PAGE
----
LK Mertens wrote ‘Resilient City: Landscape Architecture for Climate Change’. This is the account of a nationwide search for the best examples of how cities can become resilient with the help of landscape architects. In order to better cope with the major challenges of our time.
This book is a plea to the landscape architect as a key player in understanding how to make the best use of the landscape associated with the challenge of climate change. This is the statement in Richard Styles’ preface: He refers to the natural architect who is always at home in nature as’ native ‘. This is in stark contrast to other actors who appear to want to rediscover nature in the city.
Introduction to the book entitled Flexibility as a factor of urban growth, Outlines the challenges of climate change and the biodiversity crisis and provides a beautiful, concise and accessible overview of policies developed since the 1980s. It goes through all the IPCC reports and provides insights into the development of SDGs and global plans for cities. Expansion⁇
This is a very valuable introduction for policymakers to put in the background of the current situation. The preamble ends with the definition of ‘opposition’, which states that a city must be all-encompassing, with reliable public services and consistent wealth. Urban nature should serve residents and visitors, regulate the microclimate and prevent excess or scarcity of rainwater. Since the tasks for a city are highly ecological, it is important to promote local awareness and involve the community.
Of course, urban nature is not the only adaptation. It also reduces climate change by storing CO2. Precisely the urban environment is highly vulnerable due to its high density, economic significance and dependence on inflexible gray infrastructure. These risks are mitigated by growing cities Elastic So they face less damage or recover more quickly from natural disasters.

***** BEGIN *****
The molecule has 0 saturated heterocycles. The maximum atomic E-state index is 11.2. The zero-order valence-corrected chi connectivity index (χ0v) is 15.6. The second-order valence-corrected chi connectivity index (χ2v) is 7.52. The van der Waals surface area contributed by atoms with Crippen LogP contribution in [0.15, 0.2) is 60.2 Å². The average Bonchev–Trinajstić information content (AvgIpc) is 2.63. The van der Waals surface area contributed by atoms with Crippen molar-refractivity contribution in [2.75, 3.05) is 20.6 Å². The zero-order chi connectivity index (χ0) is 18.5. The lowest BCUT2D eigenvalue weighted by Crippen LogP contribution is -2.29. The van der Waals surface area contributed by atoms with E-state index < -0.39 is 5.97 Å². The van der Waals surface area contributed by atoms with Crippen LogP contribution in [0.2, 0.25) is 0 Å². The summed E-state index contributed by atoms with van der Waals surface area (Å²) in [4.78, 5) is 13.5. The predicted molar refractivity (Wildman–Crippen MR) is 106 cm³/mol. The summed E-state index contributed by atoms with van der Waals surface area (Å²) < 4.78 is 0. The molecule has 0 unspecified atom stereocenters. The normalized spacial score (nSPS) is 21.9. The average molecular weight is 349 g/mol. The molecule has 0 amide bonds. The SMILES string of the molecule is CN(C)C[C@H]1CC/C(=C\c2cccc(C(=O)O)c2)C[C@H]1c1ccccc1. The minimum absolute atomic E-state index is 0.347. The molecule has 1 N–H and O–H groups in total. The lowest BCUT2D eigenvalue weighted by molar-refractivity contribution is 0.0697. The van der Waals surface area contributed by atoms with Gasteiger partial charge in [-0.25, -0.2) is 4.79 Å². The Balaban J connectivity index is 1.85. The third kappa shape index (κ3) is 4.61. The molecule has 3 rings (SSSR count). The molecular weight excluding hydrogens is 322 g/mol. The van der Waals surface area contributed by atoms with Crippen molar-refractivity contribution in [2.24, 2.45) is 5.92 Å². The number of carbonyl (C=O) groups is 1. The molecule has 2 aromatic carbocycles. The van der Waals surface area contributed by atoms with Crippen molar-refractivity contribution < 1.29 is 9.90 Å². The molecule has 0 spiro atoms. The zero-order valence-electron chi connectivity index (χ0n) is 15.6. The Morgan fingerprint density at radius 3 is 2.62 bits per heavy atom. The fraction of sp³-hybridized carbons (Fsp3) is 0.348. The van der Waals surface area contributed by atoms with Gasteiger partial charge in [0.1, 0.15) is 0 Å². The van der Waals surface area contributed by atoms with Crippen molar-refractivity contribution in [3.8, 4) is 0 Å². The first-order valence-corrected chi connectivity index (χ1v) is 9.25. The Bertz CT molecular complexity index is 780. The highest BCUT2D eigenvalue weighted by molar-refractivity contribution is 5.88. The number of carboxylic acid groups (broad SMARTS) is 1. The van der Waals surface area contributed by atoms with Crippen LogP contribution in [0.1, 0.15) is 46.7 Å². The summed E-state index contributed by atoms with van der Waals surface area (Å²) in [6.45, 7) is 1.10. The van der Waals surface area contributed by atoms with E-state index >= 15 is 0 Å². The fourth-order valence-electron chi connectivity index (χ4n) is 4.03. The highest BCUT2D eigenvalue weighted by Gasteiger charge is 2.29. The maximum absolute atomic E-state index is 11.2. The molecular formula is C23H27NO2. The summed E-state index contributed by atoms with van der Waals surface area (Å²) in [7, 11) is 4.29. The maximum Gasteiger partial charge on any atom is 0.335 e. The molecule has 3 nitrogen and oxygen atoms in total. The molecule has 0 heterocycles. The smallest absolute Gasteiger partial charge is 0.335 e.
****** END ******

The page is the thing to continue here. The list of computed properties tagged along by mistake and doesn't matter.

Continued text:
Since the tasks for a city are highly ecological, it is important to raise local awareness and involve the community
In the release the cities are explored from north to south. Their history and problems, their policies and their plans are discussed. Throughout the book, the differences between North America and South America are very clear in this way. The way people in these areas integrate their socio-economic systems into natural conditions shows a specific relationship with the geographical characteristics of each area. This will lead to greater urbanization – or not.
Starting in the north, both the Canadian cities of Toronto and Vancouver have set strong and clear policies on their climate goals. It has been given a concrete shape by interventions such as Green Streets, Waterfront, Green roofs and urban agriculture. An interesting thing in VancouverCitizens’ Created a toolkit that could support people to involve the civilian community in creating a resettled city.
All three U.S. cities, New York, Detroit and Houston, have drawn up a climate action plan. Within this project, projects are being developed that address the effects of climate change as dynamics in a design. Governors Island (western 8 landscape architects) in New York and Hunterpoint (SWA / Palsley and Weiss / Manfredi) and Buffalo Bayou Park (SWA) in Houston are designed for landscape and climate. Parks can be used and enjoyed differently with different water levels.
The latter project is the result of the work of a group of residents who have been involved in the area’s equality, participation and cultural development for over 35 years. In the shrinking city of Detroit, population growth is linked to the climate challenge, providing green activity for all vacant spaces. Groups of residents in particular are supported in community projects with greenery.
Cities on the South American continent present a completely different problem. Less government control and more informal construction make implementing anti-climate change policies and making cities less powerful more powerful. Bogota and Madeleine’s projects in Colombia currently focus mainly on green networks in the city. Sophisticated designs include transport infrastructure and green links in cities. In Medellin, 100 new parks are part of this network, and the surrounding buildings are getting greener.